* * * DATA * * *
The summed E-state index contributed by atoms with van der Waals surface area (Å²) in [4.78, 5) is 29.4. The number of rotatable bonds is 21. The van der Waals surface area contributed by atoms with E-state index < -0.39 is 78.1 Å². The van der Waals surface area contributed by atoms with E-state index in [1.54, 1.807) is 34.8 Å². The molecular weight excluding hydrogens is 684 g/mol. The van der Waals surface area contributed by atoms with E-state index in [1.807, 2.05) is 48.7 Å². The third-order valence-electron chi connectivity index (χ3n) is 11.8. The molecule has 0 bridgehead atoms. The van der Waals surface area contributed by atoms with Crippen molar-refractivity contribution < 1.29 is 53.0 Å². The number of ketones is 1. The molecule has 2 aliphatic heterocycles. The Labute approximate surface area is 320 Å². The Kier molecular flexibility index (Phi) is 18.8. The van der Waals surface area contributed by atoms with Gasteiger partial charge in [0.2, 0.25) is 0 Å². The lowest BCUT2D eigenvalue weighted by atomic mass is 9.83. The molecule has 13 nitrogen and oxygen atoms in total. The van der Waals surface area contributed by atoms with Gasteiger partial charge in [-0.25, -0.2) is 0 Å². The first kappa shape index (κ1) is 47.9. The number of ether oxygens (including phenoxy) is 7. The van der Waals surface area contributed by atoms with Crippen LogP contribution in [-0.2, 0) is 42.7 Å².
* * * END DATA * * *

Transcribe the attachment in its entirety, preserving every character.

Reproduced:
The summed E-state index contributed by atoms with van der Waals surface area (Å²) in [4.78, 5) is 29.4. The number of rotatable bonds is 21. The van der Waals surface area contributed by atoms with E-state index < -0.39 is 78.1 Å². The van der Waals surface area contributed by atoms with E-state index in [1.54, 1.807) is 34.8 Å². The molecular weight excluding hydrogens is 684 g/mol. The van der Waals surface area contributed by atoms with E-state index in [1.807, 2.05) is 48.7 Å². The third-order valence-electron chi connectivity index (χ3n) is 11.8. The molecule has 0 bridgehead atoms. The van der Waals surface area contributed by atoms with Crippen molar-refractivity contribution < 1.29 is 53.0 Å². The number of ketones is 1. The molecule has 2 aliphatic heterocycles. The Labute approximate surface area is 320 Å². The Kier molecular flexibility index (Phi) is 18.8. The van der Waals surface area contributed by atoms with Gasteiger partial charge in [0.2, 0.25) is 0 Å². The lowest BCUT2D eigenvalue weighted by atomic mass is 9.83. The molecule has 13 nitrogen and oxygen atoms in total. The van der Waals surface area contributed by atoms with Gasteiger partial charge in [-0.25, -0.2) is 0 Å². The first kappa shape index (κ1) is 47.9. The number of ether oxygens (including phenoxy) is 7. The van der Waals surface area contributed by atoms with Crippen LogP contribution in [-0.2, 0) is 42.7 Å².